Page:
The United States District Court for the Northern District of California has denied a motion to dismiss the third-amended complaint in a federal False Claims Act (FCA) lawsuit against Kaiser Foundation Health Plan (Kaiser), a Medicare Advantage Organization.  The FCA lawsuit was brought by Kaiser’s former Managing Director of Fixed Income and Liability Management, and alleges that Kaiser submitted false claims relating to its status as a Medicare Advantage Organization.

The third-amended complaint alleges that, under the Medicare Advantage program, a Medicare Advantage Organization is paid annually on a capitated basis, rather than a fee-for-service basis, to cover healthcare services for enrollees.  To determine the amount of reimbursement to which the Medicare Advantage Organization is entitled, the organization must submit “the amount of medical costs, administrative costs, and profit margin it will require to provide benefits to the average Medicare Advantage patient.”  The lawsuit contends that the profit margin of a Medicare Advantage Organization is developed by the organization in accordance with bid instructions promulgated by the Centers for Medicare and Medicaid Services (CMS) and that the 2008 and 2009 CMS bid instructions required that the profit margin submitted in the bid filings be within a narrow range of the profit margin for the health plan’s other lines of business.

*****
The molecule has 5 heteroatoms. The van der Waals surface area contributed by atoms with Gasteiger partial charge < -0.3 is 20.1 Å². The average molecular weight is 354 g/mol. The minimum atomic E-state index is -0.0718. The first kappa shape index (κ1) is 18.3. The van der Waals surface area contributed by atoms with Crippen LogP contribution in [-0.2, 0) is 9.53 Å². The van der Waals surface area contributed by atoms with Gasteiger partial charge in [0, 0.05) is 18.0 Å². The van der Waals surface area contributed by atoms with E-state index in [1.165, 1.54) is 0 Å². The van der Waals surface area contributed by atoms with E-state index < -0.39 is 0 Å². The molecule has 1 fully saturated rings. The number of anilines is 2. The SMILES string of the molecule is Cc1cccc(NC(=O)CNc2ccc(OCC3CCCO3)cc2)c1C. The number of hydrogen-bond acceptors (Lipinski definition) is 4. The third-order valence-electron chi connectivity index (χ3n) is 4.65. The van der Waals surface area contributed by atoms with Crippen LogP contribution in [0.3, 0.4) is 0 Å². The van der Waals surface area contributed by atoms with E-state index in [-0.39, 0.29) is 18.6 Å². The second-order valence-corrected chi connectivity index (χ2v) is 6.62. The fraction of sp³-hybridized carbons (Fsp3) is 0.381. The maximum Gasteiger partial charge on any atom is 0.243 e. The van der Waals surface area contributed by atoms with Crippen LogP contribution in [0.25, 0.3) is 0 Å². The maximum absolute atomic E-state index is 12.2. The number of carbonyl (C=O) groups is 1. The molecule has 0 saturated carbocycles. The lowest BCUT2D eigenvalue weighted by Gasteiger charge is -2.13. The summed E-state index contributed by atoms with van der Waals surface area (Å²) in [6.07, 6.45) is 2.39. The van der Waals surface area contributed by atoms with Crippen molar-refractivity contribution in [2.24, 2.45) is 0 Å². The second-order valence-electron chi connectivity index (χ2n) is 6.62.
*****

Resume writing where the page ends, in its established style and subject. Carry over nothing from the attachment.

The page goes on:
The lawsuit contends that Kaiser violated the FCA by submitting bids for its Medicare Advantage plans in 2008 and 2009 that were outside of CMS’s specified profit margin ranges.  As the former executive alleges, Kaiser’s knowingly false certifications that its bids complied with CMS bid instructions were material to the Government’s decision to accept the bids, to allow Kaiser to participate in the Medicare Advantage program, and to pay money to Kaiser.  The lawsuit maintains that the submission of the false certifications of the bids, coupled with Kaiser’s application for payment, constitute false claims under the FCA.

The court’s order paves the way for the lawsuit to proceed to discovery.

Review the court’s order by clicking here.  A copy of the relator’s third-amended complaint is available by clicking here.